CIUT 89.5 FM: Take 5H (Jeffrey Fagan at 52:58)
September 26, 2008
“This week, the Conservatives announced tough new reforms for Canada's youth justice act. But is a more punitive approach to youth crime the right one to take? Will Campbell speaks to U of T Criminology Professor Anthony Doob and Columbia University law professor Jeffrey Fagan to find out.”

NEW YORK SUN: Presidents Roosevelt Honored With Posthumous Columbia Degrees
September 26, 2008
Special to the Sun
“Franklin Delano Roosevelt and Theodore Roosevelt received posthumous degrees from Columbia Law School yesterday evening at a ceremony held at 30 Rockefeller Plaza. The two Roosevelts each attended the law school, though neither graduated. Theodore Roosevelt, the 26th American president, began Columbia Law School in 1880 after graduating from Harvard, but left in 1882 to fill a seat in the state Assembly. The 32nd president, Theodore's fifth cousin, entered Columbia in 1905 and left in 1907 to practice law after passing the New York State bar exam. As president, FDR appointed the dean of the Columbia Law School, Harlan Fiske Stone, to the Supreme Court.”

BOSTON HERALD: At first debate, talk won’t be cheap
September 26, 2008
BYLINE: Dave Wedge
“John McCain needs to hold his temper and Barack Obama has to live up to his reputation as a great orator when they finally clash face-to-face in a debate that could cause a pivotal shift in the tight race, experts say. … ‘You could have 80 million people watching this debate. It would be unprecedented,’ said Nathaniel Persily, a law and political science professor at Columbia Law School. ‘The election is still very close, and people on both sides are energized and the debates could make a big difference.’ ”

ATLANTIC: What Did Bush Tell Gonzales?
September 26, 2008
BYLINE: Murray Waas
“In March 2004, White House Counsel Alberto Gonzales made a now-famous late-night visit to the hospital room of Attorney General John Ashcroft, seeking to get Ashcroft to sign a certification stating that the Bush administration’s warrantless wiretapping program was legal. … Dan Richman, a former federal prosecutor in Manhattan and professor at Columbia Law School, told me that Gonzales appears to be attempting to walk the thin line of taking himself out of harm’s way while at the same time protecting the president, a strategy that very well could work: ‘I think he is serving his own purposes and the White House’s purposes,’ Richman says. According to Richman, by invoking Bush’s name and authority, Gonzales and his legal team are making it more difficult for investigators to seek a criminal investigation of his actions, or for other investigators to later bring criminal charges against him: ‘The clearer it is that Gonzales did what he did at the behest of the president of the United States, the safer that he [Gonzales] is legally,’ says Richman. At the same time, by saying that he is advising the president, Gonzales also makes it easier for those at the White House to claim executive privilege if they do indeed become embroiled in the probe.”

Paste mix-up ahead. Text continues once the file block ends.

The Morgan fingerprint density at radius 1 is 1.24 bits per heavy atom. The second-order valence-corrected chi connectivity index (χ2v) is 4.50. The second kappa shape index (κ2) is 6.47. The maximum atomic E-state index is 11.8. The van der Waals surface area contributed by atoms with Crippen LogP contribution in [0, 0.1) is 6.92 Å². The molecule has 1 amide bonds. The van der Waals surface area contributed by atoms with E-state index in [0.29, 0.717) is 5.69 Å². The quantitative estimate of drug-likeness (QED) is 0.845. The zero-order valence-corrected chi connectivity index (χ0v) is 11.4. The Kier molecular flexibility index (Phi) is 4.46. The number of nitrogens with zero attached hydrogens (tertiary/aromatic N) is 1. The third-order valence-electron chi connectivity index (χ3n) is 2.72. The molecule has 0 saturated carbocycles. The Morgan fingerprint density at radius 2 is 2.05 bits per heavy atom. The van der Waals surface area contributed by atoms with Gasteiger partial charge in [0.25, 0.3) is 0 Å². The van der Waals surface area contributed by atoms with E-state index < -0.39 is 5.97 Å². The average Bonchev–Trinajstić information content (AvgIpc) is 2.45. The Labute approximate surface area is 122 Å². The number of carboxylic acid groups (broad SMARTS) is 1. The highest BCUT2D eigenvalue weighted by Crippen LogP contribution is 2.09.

NEW YORK SUN: Derivatives Pose New Wrinkle in Lehman Case
September 25, 2008
BYLINE: Julie Satow
“Bankruptcy lawyers and law professors are preparing for a journey into uncharted territory as the credit default swaps market gets dragged into the Lehman Brothers bankruptcy proceeding. … ‘Some hedge funds have entered into so many different contracts with Lehman that no one knows what the net positions are,’ a professor of law at Columbia Law School, Edward Morrison, said. … There is also confusion about the effects of the potential $700 billion federal bailout. If the federal government buys much of the toxic mortgage debt that the banks hold, it is not clear what will happen to the credit default swaps written to insure these mortgage bonds, Mr. Morrison said.”